The Perils of Home Automation

The following guest post analyzes how recent innovations in home automation could impact us in areas we may not realize.


Speculative fiction commonly depicts bleak visions of the future, but the content is typically reactionary to current, real-world events. Such fiction examines the duality of technology, which is an integral part of contemporary society, but also a constant source of anxiety. Where this sort of literature really stands to benefit humanity is where it invites speculation about the sustainability and sensibility of our societal infrastructure. In other words, this sort of fiction begs the question: “what could happen to the world if destructive modern trends persist?”

What’s more than a little troubling is that with recent news stories such as the Edward Snowden whistle blowing fiasco, or even the recent news about Google purchasing the smart technology developer Nest, it seems that dystopian science-fiction  tropes of decades passed seem to becoming (at least partially) political crises manifest in the real world.

A common theme in dystopian science-fiction is that the misapplication of technology itself could bring about the end of civilization as we know it. These were trends that seemed to have been born out of anxieties that were mounting around the time of the Industrial Revolution at the turn of the 19th Century. Certainly, the English writer H. G. Welles explored these ideas through his written works, notably In The Time Machine and The Sleeper Awakes, both of which deal with late 19th century English protagonists who end up catching a glimpse into future societies that are morally and ethically inequitable.

World renowned psychoanalysts like Sigmund Freud wrote extensively about the psychological impacts of a society that was becoming increasingly dependent upon machines. Freud, like Ernst Jentsch before him, wrote extensively about “uncanny” feelings that humans typically seemed to have in response to automata, dolls, other words, a prevailing view held by psychologists at the beginning of the 20th century was that people felt a certain level of revulsion in response to both non-human entities which either resembled or behaved like humans, and conversely, that people felt ill at ease seeing the human body relegated to in-human, mechanical functions. The proliferation of factories and machinery seemed to induce some sort of collective identity crisis.  

Science-fiction took a markedly different turn after World War II. The United States bombing campaigns of civilian Japanese communities demonstrated that if some of the world’s most innovative minds were recruited, they would be capable of using their genius towards destructive ends...ends which were more destructive than anything the world would have been able to imagine up to that point. The world was no longer grappling with abstract paranoias about misapplied technology, but had in fact caught a glimpse of how potentially destructive the technology could be.

And because of how the United States prospered after World War II, industry and the development of technology, for both military and domestic applications, thrived. Someone who wrote wonderful, although deeply disturbing, fiction in response to these developments was Ray Bradbury, who wrote The Martian Chronicles at the height of the cold war era, which included the short story August 2026: There Will Come Future Rains. Among the many things that Bradbury wrote about were homes of the future that were fully automated, which could cook meals, light cigars, and speak in perfect English..but unfortunately, the human race had been annihilated during a nuclear attack. Bradbury took jabs at both the gratuitousness of luxurious technologies in the United States at the height of the cold war era, and the potential destructiveness of misapplied technology.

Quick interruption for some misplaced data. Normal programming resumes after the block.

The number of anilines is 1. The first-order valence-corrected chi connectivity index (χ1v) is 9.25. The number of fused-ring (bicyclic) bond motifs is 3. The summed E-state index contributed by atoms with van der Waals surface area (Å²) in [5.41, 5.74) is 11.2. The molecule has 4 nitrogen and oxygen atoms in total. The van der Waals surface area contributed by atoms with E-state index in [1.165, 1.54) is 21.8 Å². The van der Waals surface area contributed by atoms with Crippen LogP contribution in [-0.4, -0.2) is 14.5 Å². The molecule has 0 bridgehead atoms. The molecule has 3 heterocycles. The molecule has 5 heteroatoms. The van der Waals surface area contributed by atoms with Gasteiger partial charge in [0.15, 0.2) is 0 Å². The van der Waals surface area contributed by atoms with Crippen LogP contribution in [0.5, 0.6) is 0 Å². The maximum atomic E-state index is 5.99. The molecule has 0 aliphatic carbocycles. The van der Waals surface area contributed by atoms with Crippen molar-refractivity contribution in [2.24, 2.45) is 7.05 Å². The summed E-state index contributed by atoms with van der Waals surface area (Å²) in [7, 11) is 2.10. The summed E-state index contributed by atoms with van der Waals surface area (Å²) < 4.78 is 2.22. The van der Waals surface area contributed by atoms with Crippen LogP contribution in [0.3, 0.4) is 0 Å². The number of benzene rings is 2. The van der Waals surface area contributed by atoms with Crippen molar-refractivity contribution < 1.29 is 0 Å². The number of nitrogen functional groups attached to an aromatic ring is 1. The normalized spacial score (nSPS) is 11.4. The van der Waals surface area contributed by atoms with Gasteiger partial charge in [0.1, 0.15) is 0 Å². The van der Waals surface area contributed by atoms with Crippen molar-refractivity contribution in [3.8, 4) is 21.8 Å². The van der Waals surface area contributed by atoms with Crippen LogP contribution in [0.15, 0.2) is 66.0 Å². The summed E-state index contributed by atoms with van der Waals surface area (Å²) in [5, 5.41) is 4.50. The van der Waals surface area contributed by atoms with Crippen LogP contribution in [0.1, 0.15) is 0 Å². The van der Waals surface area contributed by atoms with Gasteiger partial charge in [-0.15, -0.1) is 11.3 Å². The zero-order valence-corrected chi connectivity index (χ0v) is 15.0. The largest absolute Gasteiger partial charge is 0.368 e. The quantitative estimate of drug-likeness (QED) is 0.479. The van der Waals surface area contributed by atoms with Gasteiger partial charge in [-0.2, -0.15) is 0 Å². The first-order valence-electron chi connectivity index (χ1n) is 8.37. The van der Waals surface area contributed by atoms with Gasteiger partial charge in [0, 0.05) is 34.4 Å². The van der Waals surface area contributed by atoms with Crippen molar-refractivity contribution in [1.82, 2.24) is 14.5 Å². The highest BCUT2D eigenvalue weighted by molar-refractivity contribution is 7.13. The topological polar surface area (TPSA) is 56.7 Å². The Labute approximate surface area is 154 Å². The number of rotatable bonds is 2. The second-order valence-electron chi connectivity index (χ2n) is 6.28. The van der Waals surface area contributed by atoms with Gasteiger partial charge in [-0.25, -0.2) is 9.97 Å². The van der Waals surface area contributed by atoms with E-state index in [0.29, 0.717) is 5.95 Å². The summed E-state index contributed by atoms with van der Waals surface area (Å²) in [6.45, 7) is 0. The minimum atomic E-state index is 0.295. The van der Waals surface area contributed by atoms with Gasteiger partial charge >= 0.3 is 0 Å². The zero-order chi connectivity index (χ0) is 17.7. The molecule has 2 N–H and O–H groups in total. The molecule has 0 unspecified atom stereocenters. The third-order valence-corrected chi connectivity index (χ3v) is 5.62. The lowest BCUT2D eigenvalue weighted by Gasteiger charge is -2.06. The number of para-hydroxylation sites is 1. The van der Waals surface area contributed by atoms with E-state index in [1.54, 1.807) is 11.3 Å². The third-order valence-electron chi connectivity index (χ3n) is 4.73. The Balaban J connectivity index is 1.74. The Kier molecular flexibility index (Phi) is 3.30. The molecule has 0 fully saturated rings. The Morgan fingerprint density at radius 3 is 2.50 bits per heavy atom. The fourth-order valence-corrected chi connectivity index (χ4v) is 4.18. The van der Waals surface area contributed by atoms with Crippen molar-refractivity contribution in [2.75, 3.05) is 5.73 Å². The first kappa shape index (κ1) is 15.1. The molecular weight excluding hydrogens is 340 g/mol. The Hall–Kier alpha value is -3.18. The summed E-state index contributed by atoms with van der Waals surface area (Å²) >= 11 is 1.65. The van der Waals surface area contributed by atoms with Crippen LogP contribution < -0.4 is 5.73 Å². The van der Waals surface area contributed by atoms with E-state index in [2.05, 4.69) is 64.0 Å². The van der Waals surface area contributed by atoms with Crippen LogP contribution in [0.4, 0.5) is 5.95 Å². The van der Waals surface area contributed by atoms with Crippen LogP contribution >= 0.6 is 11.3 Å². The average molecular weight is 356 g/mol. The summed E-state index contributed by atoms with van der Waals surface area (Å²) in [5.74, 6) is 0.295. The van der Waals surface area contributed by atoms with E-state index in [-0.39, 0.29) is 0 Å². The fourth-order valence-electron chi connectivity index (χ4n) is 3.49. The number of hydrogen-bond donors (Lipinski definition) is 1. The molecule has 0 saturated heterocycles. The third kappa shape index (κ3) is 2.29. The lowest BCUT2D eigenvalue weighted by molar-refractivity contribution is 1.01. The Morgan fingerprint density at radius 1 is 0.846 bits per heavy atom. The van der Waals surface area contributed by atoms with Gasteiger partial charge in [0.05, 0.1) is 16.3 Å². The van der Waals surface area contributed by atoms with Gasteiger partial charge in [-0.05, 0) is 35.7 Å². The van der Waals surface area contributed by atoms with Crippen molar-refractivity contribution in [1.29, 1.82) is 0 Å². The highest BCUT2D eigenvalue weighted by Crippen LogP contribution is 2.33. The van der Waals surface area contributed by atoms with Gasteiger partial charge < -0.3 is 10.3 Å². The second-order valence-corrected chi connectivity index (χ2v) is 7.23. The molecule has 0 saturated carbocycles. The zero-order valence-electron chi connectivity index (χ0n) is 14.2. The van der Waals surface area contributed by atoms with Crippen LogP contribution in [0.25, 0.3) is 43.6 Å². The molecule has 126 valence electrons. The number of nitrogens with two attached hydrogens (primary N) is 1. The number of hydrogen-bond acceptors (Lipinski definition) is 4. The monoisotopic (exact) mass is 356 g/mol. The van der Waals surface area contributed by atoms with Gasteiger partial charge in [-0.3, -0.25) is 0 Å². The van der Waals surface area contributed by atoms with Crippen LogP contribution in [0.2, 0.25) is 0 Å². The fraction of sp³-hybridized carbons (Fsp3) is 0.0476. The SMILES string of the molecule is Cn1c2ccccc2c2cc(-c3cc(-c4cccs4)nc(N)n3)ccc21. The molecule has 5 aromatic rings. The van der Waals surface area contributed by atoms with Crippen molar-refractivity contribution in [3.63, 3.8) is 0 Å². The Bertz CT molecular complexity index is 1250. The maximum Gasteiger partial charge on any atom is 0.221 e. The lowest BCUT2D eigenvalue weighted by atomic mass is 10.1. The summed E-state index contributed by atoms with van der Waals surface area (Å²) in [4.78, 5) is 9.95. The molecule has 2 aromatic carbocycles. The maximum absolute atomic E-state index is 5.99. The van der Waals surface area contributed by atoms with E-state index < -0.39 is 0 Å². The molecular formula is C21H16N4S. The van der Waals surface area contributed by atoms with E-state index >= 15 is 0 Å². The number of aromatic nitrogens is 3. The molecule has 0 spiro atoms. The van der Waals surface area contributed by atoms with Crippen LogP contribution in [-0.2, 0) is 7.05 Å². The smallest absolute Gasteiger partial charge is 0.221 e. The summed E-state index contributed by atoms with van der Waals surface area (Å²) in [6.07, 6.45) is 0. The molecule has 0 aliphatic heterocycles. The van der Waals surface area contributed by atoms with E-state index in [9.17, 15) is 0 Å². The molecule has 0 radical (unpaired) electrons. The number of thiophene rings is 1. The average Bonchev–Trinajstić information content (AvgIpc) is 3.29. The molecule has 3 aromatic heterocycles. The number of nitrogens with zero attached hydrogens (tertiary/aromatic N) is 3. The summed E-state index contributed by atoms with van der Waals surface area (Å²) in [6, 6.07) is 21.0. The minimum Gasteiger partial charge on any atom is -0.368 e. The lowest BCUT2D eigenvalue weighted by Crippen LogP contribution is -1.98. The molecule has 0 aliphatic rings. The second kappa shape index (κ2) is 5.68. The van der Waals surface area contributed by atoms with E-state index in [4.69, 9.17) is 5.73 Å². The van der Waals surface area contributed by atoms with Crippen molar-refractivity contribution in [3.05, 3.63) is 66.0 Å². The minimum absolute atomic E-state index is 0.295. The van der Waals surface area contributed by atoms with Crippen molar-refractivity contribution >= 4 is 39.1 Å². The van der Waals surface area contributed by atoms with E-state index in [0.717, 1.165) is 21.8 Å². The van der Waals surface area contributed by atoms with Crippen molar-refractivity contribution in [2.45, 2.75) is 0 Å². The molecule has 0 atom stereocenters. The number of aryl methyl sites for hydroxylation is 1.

Nowadays, consumers are becoming increasingly conscientious about their energy consumption habits, and are looking for companies to develop sustainable methodologies which don’t deplete natural resources and don’t introduce other pollutants or toxins into the environment. While this is good fundamentally, it has created for a situation where consumers also have to be cautious about “greenwashing”--companies perpetuating falsehoods about how “green friendly” their products are purely as a marketing strategy.

It becomes especially worrisome in the case of home automation technology, where the potential security risks could outweigh the convenience. Part of the concern is that if you  compare the features offered by the newest home automation technology, one of the biggest selling points seems to be giving people the ability to set their home security settings, control their home lighting and entertainment systems, and even monitor closed circuit cameras from tablet computers and even mobile phones. Suddenly, a misplaced or stolen phone could represent a key to your entire home security system and whatever other systems the phone is set up to control - not a comforting thought!

It’s worrisome also because, with Google now a major player in the home automation field and interested in placing their devices in every home, they will be able to collect even more personal data about everyone than they have ever had previously - even if it’s just data about utility usage like electricity and water. To what end will they use that data? We’ll leave it to contemporary science-fiction writers to contemplate that. But consumers must be cautious, lest they make themselves vulnerable under the guise of convenience

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